Summer freshwater fishing season is here. In other words, gone are the days of cold nights and rainy days, lending way to rising water temperatures and sweltering heat across the nation. For many individuals, summer is when the fun starts. Early morning runs to the lake or river provide a great opportunity to spend time with family and friends and enjoy a day lounging around on a boat, tube or doing various watersports. For an angler, this can be one of the most rewarding times of the year … or the most frustrating. Many factors play into a tough bite in the summer months. In this article I will go over those factors and what you as an angler can do to ensure a successful day on the water.
As the days begin to heat up, one of the first things many anglers notice is the rapid rise of water levels and decreased clarity in the water systems. All of this is caused by melting snowpack from the previous winter dragging all the loose dirt and debris with it into our beloved reservoirs and river systems. Then the “bite” that was on fire the previous week is just gone — shut down.
Breathe! Sit back and observe your surroundings.
How much has the water risen since your last trip? If the answer is more than five feet, start looking at fishing a different depth. The fish you were catching in 10 feet of water may very well be in 20 now, sitting on that same rock pile.
The water is considerably dirtier than your previous trip. Start off by throwing a darker-colored bait or one with bright accents, such as a chartreuse tail. Lures that put out a lot of flash or vibration are also a great choice. Doing this will allow the fish to be able to key into your lure easier. And slow down! Tying on that half-ounce Texas rig to flip docks may not be your best option. In dirty water the faster the bait falls, the harder it is for the fish to see. Try a weightless presentation or something extremely light to allow for a slower fall and a more finessed presentation. This will provide a little more time for the fish to be able to spot your bait.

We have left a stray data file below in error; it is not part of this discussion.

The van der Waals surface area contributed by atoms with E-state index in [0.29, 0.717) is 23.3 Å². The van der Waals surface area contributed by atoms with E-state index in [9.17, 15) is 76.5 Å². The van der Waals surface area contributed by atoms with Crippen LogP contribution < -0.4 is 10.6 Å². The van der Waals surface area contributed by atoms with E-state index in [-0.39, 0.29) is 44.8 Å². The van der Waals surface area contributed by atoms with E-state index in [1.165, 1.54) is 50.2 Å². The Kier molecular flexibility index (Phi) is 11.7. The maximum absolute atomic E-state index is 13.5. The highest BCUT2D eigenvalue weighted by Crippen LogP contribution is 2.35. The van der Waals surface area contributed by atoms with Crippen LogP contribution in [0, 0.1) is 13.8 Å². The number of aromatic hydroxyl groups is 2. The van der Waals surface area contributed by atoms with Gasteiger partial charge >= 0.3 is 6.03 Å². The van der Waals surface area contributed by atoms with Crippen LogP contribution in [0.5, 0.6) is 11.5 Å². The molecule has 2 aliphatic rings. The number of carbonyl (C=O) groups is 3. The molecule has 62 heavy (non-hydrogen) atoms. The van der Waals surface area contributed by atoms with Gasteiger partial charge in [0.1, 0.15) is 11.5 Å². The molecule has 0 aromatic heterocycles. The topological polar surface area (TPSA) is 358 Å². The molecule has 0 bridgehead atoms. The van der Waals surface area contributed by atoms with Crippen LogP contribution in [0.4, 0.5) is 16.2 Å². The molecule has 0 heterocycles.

Are you seeing lots of baby fish or “fry” around submerged vegetation? This is a sign that bass or other species of fish have recently spawned. Typically, bass will begin to spawn when water temperatures are in the lower 70s. Shad and panfish spawn in the upper 70s to low 80s out here in California. When you start seeing fry, it’s time to start abandoning the backs of coves and work your way out to secondary or main lake points, as the fish are on the move back to deeper water.
The summer months also bring with them a slew of new vegetation to a waterway. Algae, moss and other forms of surface and subsurface plants begin to invade the waterways. These large patches of vegetation provide great structure and cover for any species. Lures of choice are going to vary widely based on the type of vegetation. However, you can never go wrong with a Hollow Body Frog or a heavy weighted Texas rig to get through the thick stuff. Of course, storage aboard a kayak can be limited. YakGear’s kayak angler crates and accessory pouches will keep your lures safe and within reach, without taking up too much space.
During the summer, the “ledge and island” bites really pick up as well. Fish will typically seek a quick and effortless route to deep water when surface temperatures start to rise during the day. Most fish will move into a shallower water over the course of the night, attempting to escape a colder water temperature for a warmer one — and then do the complete opposite as the temperature rises throughout the day. Underwater ledges and submerged islands are perfect areas for that quick escape.
Summer fishing is tough, but it can also be very rewarding. Hopefully the tips I’ve outlined will allow some of you to get back on me after a tough day with rapidly changing conditions. For me, summer is a time to really focus on my finesse techniques and learn to gain confidence in that aspect of my fishing. Until next time, happy paddling and tight lines.
About the Author
YakGear Brand Ambassador Kyle Matlock was born and raised in Fresno, California. He has been fishing since he could walk, as both of his parents are avid anglers. About two years ago, Kyle decided to get into bass fishing — and it quickly became an obsession. With bass fishing, it’s all about the tug. In October of 2017, Kyle dipped his first paddle and decided to explore kayak fishing. Today, that is where he finds amazing satisfaction and pleasure.